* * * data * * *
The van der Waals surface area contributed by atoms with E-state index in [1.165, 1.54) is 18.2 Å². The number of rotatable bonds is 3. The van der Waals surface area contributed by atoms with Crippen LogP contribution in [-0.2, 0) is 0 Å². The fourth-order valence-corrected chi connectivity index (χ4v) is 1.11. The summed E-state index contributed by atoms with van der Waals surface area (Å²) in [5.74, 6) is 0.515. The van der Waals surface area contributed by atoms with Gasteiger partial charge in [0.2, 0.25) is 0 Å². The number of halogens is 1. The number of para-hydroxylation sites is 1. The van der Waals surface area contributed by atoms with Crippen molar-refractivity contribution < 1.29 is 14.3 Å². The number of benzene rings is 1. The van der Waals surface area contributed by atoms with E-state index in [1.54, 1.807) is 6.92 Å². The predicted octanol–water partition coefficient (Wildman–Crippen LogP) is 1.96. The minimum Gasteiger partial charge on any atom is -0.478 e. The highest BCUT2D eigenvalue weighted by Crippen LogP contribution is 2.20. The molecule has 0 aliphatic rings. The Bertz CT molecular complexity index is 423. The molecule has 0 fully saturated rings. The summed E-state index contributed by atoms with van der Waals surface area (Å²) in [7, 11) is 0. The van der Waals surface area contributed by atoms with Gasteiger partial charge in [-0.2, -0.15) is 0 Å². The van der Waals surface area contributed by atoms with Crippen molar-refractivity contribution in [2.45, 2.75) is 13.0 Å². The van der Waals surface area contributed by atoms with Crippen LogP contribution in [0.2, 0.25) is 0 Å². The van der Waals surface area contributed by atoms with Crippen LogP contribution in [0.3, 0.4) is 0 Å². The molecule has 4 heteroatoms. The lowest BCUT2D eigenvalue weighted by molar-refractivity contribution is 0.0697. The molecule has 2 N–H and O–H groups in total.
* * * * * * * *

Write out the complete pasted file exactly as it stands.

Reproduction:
The van der Waals surface area contributed by atoms with E-state index in [1.165, 1.54) is 18.2 Å². The number of rotatable bonds is 3. The van der Waals surface area contributed by atoms with Crippen LogP contribution in [-0.2, 0) is 0 Å². The fourth-order valence-corrected chi connectivity index (χ4v) is 1.11. The summed E-state index contributed by atoms with van der Waals surface area (Å²) in [5.74, 6) is 0.515. The van der Waals surface area contributed by atoms with Gasteiger partial charge in [0.2, 0.25) is 0 Å². The number of halogens is 1. The number of para-hydroxylation sites is 1. The van der Waals surface area contributed by atoms with Crippen molar-refractivity contribution < 1.29 is 14.3 Å². The number of benzene rings is 1. The van der Waals surface area contributed by atoms with E-state index in [1.54, 1.807) is 6.92 Å². The predicted octanol–water partition coefficient (Wildman–Crippen LogP) is 1.96. The minimum Gasteiger partial charge on any atom is -0.478 e. The highest BCUT2D eigenvalue weighted by Crippen LogP contribution is 2.20. The molecule has 0 aliphatic rings. The Bertz CT molecular complexity index is 423. The molecule has 0 fully saturated rings. The summed E-state index contributed by atoms with van der Waals surface area (Å²) in [7, 11) is 0. The van der Waals surface area contributed by atoms with Gasteiger partial charge in [-0.2, -0.15) is 0 Å². The van der Waals surface area contributed by atoms with Crippen molar-refractivity contribution in [2.45, 2.75) is 13.0 Å². The van der Waals surface area contributed by atoms with Crippen LogP contribution in [0.2, 0.25) is 0 Å². The van der Waals surface area contributed by atoms with Crippen LogP contribution in [0.3, 0.4) is 0 Å². The molecule has 4 heteroatoms. The lowest BCUT2D eigenvalue weighted by molar-refractivity contribution is 0.0697. The molecule has 2 N–H and O–H groups in total.